Corp Fin issues new C&DIs on ‘clawback’ rules
On January 27, 2023, the Securities and Exchange Commission’s Division of Corporation Finance posted four new C&DIs (Compliance and Disclosure Interpretations) addressing issues arising under the final “clawback” rules adopted in October 2022. As a refresher, these rules require securities exchanges to establish listing standards obligating public companies to develop and implement policies to recover erroneously awarded incentive-based compensation received by current or former executive officers (see this November 2022 PubCo post on the updated clawback rules and this October 2022 client alert for more information).
In brief, the new C&DIs address the following:
- While check boxes and other disclosure requirements will be in the relevant forms in 2023, Question 121H.01 provides that the SEC does not expect companies to include the check boxes or provide the required disclosure until they are required to have a recovery policy under the applicable listing standard. The listing standards are not required to be effective until November 28, 2023, and issuers subject to such listing standards will not be required to adopt a recovery policy for 60 days following the date on which the applicable listing standards become effective.
- For foreign private issuers that use Form 20-F, Question 121H.02 provides that individualized disclosures under the final rules are required for members of their administrative, supervisory or management bodies for whom they otherwise provide individualized compensation disclosure in the filing.
- For companies filing Form 40-F, Question 121H.03 provides that individualized disclosure under the final rules is required for executive officers for whom there is otherwise individualized compensation disclosure in the filing.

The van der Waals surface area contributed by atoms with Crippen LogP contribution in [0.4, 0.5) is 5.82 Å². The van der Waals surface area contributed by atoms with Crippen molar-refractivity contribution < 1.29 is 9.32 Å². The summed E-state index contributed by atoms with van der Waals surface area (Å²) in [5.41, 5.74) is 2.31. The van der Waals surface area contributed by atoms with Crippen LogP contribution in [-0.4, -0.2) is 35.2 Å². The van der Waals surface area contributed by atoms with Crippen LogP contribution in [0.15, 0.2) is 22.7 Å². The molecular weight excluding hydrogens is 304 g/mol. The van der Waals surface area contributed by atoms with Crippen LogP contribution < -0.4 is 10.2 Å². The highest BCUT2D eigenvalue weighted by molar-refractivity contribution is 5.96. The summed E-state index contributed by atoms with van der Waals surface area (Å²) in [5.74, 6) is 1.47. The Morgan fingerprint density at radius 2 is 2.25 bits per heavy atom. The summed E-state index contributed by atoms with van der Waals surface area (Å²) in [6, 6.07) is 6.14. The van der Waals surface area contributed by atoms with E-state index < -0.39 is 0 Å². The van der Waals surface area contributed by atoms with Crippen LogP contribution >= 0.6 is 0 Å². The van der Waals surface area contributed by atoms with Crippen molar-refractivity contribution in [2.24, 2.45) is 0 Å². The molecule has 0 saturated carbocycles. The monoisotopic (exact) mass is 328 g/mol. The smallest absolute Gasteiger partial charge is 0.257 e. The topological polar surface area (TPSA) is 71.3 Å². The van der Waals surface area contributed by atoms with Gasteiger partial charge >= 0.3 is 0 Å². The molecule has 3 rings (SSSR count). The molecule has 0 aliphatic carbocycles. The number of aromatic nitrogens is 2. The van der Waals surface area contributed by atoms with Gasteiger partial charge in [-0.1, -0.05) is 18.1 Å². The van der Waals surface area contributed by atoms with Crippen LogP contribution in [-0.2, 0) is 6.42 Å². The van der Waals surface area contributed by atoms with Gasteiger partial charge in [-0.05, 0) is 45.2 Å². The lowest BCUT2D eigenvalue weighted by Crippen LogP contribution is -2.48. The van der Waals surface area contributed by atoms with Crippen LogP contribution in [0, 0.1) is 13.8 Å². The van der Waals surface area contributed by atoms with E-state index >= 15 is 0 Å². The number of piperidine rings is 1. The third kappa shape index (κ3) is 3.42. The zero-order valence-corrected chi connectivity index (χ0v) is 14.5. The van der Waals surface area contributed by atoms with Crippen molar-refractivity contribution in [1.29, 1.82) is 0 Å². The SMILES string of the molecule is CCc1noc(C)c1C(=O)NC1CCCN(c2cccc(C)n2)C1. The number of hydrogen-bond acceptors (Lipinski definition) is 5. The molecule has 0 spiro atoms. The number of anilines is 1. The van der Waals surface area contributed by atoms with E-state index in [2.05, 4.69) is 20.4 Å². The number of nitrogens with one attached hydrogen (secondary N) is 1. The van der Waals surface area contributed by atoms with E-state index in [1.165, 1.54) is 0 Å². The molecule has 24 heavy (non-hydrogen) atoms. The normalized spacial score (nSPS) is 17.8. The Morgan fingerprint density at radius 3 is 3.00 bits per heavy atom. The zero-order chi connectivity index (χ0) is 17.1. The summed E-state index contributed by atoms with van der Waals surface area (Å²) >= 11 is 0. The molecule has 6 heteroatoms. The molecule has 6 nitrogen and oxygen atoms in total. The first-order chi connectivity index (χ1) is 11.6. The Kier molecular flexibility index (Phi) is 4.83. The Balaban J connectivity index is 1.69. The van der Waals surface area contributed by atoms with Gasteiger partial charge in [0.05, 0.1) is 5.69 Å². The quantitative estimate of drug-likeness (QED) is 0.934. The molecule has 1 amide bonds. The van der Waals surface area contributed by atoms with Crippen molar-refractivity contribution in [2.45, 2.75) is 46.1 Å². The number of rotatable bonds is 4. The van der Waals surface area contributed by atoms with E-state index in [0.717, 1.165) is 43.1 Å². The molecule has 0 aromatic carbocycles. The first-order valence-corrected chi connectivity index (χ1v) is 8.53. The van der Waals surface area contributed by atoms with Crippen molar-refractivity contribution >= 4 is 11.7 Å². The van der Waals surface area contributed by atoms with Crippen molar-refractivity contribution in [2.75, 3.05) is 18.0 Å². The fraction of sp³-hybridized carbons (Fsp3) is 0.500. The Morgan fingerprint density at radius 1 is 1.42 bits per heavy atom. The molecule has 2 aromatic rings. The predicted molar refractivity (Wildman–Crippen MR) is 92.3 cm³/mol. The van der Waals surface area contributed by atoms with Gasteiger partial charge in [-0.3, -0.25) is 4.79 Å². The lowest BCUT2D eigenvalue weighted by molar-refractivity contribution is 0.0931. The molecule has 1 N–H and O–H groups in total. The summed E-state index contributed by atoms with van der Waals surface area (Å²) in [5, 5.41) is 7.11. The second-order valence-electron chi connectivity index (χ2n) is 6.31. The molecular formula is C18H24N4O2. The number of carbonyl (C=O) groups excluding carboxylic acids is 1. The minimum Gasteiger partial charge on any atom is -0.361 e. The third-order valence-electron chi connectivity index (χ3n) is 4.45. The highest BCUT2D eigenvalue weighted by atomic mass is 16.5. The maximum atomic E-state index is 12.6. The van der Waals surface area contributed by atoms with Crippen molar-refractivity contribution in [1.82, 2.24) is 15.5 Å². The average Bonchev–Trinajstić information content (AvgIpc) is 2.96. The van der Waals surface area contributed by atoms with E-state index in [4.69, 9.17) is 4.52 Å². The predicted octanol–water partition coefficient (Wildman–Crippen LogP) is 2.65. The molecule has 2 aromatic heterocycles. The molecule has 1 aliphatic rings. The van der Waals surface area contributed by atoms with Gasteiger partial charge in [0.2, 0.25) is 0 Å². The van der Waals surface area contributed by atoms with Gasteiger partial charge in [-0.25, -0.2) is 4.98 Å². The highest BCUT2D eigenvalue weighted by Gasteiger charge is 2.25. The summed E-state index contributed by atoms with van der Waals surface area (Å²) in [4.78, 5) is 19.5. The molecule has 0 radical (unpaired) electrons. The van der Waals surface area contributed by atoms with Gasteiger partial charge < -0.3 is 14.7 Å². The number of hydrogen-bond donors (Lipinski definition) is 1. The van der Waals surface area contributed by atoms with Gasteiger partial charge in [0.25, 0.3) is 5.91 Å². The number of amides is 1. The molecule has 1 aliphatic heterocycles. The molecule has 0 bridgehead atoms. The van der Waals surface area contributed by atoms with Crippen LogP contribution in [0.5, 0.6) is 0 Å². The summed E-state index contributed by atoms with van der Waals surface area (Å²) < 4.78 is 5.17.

- Question 121H.04 notes that the rule is intended to apply broadly to plans that consider incentive-based compensation, and that for plans that consider incentive-based compensation, an issuer would be expected to claw back the amount contributed to the notional account based on erroneously awarded incentive-based compensation and any earnings accrued to date on that notional amount.
For more information, refer to this January 2023 PubCo post on the new C&DIs.
SEC reportedly considering easing proposed climate disclosure rules
On February 3, 2023, the Wall Street Journal and Politico reported that SEC Chair Gary Gensler is considering softening the controversial proposed rules requiring public companies to provide extensive climate-related disclosures (see this April 2022 client alert, this March 2022 PubCo post on the proposed new rules and this March 2022 PubCo post on the proposed new rules related to greenhouse gas emissions for more information). As noted by Politico, a main reason for the possible relaxation is “the wave of lawsuits that are expected to challenge the rule once it’s finalized,” especially with the “Supreme Court moving to rein in the so-called administrative state.” According to the WSJ, the SEC is particularly focused on whether and how to revise the financial statement disclosure requirements that are included in the proposed rules, though the final version of the rules “will likely still mandate some climate disclosures in financial statements, according to the people close to the agency.” For more information, refer to this February 2023 PubCo post on dialing back the climate disclosure rules.
New Corp Fin director